After a lull in activity, hacker group Anonymous roared back to the spotlight with a high profile attack on Apple, breaching the company's systems and posting stolen data.
The vigilante group said on Sunday that that Apple could be a target for hackers, a threat for future attacks, while also releasing data from the company's Antisecurity campaign.
Not being so serious, but well ... Apple could be target, too. But don't worry, we are busy elsewhere, Anonymous said on its Twitter feed, where it shared a link to the data posted on text-sharing website Pastebin.
The data published were dozens of administrator names and encrypted passwords for a server inside of Apple.
The data was not linked to the more than 200m customer credit cards stored on the iTunes online store.
Instead, hackers hit a website used by Apple for online surveys that could prove of limited use to hackers.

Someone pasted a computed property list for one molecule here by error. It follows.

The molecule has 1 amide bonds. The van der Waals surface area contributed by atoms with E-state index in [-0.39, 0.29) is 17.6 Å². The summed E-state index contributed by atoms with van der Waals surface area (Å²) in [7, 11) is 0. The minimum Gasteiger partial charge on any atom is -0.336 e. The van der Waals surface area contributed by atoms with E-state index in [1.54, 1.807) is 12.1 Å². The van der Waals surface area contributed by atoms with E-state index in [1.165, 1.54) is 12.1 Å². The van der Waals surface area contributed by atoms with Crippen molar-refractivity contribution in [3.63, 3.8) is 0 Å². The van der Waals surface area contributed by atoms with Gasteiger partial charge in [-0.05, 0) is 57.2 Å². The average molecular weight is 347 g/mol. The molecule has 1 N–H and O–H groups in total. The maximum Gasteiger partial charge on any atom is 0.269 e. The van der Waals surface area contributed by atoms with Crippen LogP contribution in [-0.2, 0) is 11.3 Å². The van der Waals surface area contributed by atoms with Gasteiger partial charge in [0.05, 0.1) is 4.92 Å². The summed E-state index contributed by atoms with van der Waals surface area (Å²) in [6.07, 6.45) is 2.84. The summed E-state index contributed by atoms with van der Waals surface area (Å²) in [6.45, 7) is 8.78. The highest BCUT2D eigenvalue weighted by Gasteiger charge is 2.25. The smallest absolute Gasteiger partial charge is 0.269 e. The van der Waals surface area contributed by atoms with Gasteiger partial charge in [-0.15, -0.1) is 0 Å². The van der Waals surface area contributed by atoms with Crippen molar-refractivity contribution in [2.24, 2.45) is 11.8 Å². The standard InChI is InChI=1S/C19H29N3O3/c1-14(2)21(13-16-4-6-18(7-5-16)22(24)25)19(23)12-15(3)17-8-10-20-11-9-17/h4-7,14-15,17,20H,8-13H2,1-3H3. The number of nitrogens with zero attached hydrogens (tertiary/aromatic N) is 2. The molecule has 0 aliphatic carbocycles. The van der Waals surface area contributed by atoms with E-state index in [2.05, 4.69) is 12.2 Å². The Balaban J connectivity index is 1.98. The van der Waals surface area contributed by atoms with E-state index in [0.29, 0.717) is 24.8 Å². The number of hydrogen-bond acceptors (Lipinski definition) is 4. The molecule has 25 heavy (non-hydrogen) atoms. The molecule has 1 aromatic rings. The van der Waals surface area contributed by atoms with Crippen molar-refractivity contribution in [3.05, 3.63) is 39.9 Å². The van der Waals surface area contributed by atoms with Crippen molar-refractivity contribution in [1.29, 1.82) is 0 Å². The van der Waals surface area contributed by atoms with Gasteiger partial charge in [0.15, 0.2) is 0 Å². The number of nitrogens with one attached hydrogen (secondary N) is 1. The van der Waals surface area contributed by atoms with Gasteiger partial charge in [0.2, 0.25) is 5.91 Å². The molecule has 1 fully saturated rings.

Apple declined to comment.
The breach follows a wave of recent attacks by Anonymous and fellow group, LulzSec, in recent weeks that are in part, designed to embarrass large companies as well as bring awareness to certain political issues.
Earlier this year Anonymous repeatedly hit Sony Corp, stealing hundreds of millions of credit card numbers as an apparent retaliation on how the Japanese company went after a hacker, and the heavy handed way it demanded information from ISP's and social media.
It also gained notoriety after knocking the CIA and the UK Serious Organized Crime Agency offline in what seems to be simply for entertainment.
The move also highlights the growing trend of cyber crime and braggadocio by which the groups operate.
Last month Best Buy has had to inform customers that their e-mail addresses were stolen.The consumer electronics retailer discovered some e-mail addresses had been exposed in a security breach at a third-party vendor.
Google claimed that emails of high ranking US officials were hacked, pointing the finger at China, while Lockheed Martin, US defense contractor, was also compromised.